With the variety encapsulated in the book, The Reading List is a treat for avid book lovers. One can easily find a book one loves in the eight selections featured in the novel. To compliment the first list, Adams also gave her own reading list of eleven other books, written by female writers, save for Rohinton Mistry’s A Fine Balance. I am equally astounded by the author’s book recommendations which included Jhumpa Lahiri’s The Namesake, Chimamanda Ngozi Adichie’s Americanah, and Arundhati Roy’s The God of Small Things. I have yet to read the rest of the books on the list and with Adams’ recommendation, it is a no-brainer that I will be adding them to my growing reading list. This makes the book an homage to books, reading, librarians, and book lovers everywhere.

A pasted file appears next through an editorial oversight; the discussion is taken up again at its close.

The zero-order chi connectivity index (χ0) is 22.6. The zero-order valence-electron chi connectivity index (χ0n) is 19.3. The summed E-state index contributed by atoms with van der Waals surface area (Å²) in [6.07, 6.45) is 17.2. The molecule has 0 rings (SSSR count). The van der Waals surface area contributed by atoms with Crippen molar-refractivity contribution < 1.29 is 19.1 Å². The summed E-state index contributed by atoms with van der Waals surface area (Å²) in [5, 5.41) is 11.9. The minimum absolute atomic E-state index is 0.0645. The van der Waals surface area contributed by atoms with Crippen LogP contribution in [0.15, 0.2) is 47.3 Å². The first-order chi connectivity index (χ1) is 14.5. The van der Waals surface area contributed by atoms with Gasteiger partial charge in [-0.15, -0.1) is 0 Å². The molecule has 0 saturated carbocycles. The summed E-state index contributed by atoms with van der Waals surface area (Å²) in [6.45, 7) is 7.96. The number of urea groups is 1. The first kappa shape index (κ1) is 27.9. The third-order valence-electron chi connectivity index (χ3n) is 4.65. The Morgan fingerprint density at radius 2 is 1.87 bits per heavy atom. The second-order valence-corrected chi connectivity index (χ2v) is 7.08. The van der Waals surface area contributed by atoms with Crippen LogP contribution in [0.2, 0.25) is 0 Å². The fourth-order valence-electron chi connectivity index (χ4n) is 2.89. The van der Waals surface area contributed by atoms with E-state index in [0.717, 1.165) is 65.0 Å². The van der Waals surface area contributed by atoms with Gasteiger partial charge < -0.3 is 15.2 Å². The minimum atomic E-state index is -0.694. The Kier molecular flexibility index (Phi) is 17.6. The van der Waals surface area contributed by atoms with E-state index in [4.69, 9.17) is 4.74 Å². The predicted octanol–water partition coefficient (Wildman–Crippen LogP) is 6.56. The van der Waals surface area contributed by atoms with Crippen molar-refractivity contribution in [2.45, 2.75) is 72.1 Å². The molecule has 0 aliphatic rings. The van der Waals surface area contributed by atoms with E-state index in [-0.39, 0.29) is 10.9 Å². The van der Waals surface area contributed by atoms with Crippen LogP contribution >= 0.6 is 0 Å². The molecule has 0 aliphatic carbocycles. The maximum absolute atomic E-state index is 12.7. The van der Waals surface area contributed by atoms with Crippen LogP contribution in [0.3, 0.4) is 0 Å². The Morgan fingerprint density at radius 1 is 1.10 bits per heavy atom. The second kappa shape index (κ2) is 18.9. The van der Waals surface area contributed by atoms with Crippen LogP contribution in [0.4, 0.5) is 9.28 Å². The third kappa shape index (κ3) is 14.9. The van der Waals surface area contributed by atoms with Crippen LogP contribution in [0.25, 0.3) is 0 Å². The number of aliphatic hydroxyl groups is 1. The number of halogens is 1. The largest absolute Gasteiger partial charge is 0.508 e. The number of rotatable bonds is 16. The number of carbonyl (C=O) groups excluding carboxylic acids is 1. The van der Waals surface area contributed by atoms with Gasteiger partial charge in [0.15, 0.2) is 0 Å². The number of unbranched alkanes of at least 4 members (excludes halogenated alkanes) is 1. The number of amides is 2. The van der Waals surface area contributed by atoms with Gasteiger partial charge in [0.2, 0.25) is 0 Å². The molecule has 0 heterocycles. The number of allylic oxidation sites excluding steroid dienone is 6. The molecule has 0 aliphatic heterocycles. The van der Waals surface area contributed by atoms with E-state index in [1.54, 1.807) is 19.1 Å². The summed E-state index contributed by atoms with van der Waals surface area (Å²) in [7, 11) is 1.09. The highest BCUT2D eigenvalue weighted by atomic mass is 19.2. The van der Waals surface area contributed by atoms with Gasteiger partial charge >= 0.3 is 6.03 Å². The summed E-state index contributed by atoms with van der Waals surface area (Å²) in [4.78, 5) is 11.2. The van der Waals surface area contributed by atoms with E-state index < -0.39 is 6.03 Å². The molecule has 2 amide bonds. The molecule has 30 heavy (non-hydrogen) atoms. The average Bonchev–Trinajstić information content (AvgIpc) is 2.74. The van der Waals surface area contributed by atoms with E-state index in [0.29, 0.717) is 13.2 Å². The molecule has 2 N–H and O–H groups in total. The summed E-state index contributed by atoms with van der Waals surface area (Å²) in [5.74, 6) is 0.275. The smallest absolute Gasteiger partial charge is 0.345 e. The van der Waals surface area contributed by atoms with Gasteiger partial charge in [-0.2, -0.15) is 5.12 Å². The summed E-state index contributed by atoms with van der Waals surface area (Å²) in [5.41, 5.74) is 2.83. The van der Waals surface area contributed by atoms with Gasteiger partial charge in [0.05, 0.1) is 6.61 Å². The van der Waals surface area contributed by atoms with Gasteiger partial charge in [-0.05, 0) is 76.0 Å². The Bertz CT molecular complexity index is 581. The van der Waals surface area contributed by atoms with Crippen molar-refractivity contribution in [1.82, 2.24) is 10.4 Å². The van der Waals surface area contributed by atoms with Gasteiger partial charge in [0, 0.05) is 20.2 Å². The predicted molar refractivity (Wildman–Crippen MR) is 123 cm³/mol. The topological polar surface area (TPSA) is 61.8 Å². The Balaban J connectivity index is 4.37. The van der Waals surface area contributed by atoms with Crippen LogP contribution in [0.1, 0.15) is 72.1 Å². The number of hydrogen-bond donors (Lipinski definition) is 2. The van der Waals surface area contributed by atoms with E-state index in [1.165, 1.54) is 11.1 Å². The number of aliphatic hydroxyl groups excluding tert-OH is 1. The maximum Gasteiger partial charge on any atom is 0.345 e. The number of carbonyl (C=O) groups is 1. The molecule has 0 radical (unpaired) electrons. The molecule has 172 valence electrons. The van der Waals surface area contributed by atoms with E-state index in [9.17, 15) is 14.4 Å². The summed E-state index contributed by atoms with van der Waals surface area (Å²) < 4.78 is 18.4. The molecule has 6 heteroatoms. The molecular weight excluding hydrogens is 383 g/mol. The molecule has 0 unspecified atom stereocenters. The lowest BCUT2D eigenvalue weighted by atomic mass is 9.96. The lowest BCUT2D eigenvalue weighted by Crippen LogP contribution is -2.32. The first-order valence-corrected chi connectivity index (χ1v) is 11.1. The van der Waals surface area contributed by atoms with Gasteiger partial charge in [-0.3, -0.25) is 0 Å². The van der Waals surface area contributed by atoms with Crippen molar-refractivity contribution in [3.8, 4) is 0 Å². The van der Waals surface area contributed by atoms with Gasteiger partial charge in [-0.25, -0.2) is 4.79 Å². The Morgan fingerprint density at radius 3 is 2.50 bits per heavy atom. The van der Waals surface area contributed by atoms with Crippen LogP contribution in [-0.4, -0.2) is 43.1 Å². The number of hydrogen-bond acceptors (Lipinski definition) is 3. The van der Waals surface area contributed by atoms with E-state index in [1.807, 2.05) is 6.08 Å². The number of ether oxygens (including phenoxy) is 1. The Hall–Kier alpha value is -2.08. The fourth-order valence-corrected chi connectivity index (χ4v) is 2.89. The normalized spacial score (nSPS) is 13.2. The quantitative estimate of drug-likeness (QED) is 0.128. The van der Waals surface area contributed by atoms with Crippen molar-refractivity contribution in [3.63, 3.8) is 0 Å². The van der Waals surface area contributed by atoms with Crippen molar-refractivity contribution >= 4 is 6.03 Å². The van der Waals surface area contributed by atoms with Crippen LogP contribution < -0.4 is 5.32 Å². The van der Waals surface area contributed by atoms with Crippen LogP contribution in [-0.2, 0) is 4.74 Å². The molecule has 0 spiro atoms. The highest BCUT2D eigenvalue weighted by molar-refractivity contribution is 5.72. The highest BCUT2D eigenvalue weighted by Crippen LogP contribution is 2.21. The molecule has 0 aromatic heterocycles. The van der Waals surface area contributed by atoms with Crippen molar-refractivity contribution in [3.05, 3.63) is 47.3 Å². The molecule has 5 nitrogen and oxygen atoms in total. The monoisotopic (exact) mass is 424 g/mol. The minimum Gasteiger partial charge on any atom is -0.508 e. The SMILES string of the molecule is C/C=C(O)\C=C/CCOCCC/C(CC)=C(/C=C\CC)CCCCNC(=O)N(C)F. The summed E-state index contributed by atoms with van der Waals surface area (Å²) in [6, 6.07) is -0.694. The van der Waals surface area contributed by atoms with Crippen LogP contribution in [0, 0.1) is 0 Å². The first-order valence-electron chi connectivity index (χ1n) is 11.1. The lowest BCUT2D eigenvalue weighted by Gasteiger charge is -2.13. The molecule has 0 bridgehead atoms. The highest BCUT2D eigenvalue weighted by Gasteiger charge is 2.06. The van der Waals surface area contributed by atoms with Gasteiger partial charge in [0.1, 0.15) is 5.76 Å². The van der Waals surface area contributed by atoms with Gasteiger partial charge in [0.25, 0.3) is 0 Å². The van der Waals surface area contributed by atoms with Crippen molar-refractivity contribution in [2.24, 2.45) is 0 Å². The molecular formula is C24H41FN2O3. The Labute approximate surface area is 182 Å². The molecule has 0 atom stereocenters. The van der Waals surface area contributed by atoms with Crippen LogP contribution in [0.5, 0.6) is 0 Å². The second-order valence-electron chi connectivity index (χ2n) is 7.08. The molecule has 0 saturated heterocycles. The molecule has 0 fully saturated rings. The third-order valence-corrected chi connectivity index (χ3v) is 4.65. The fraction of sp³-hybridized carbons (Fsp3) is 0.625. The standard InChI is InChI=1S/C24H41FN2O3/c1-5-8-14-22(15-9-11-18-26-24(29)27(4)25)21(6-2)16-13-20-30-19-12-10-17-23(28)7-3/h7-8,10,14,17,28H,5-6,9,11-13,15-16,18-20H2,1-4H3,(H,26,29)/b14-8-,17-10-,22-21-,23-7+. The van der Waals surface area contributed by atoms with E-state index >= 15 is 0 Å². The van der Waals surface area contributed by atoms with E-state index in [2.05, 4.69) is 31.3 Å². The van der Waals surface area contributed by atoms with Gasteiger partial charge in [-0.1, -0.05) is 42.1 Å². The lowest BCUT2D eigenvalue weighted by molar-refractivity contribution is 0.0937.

“But as the words of the story wash over him, he traces the sentences with his fingers, trying to re-create that feeling of being grounded, rooted to the spot, nothing more than a body, reading words, allowing his mind to wander elsewhere. He can feel the story take control of his mind, pulling him away. His own thoughts, his worries, that voice, begin to buzz at the back of his mind, and eventually they become nothing but white noise.”

~ Sara Nisha Adams, The Reading List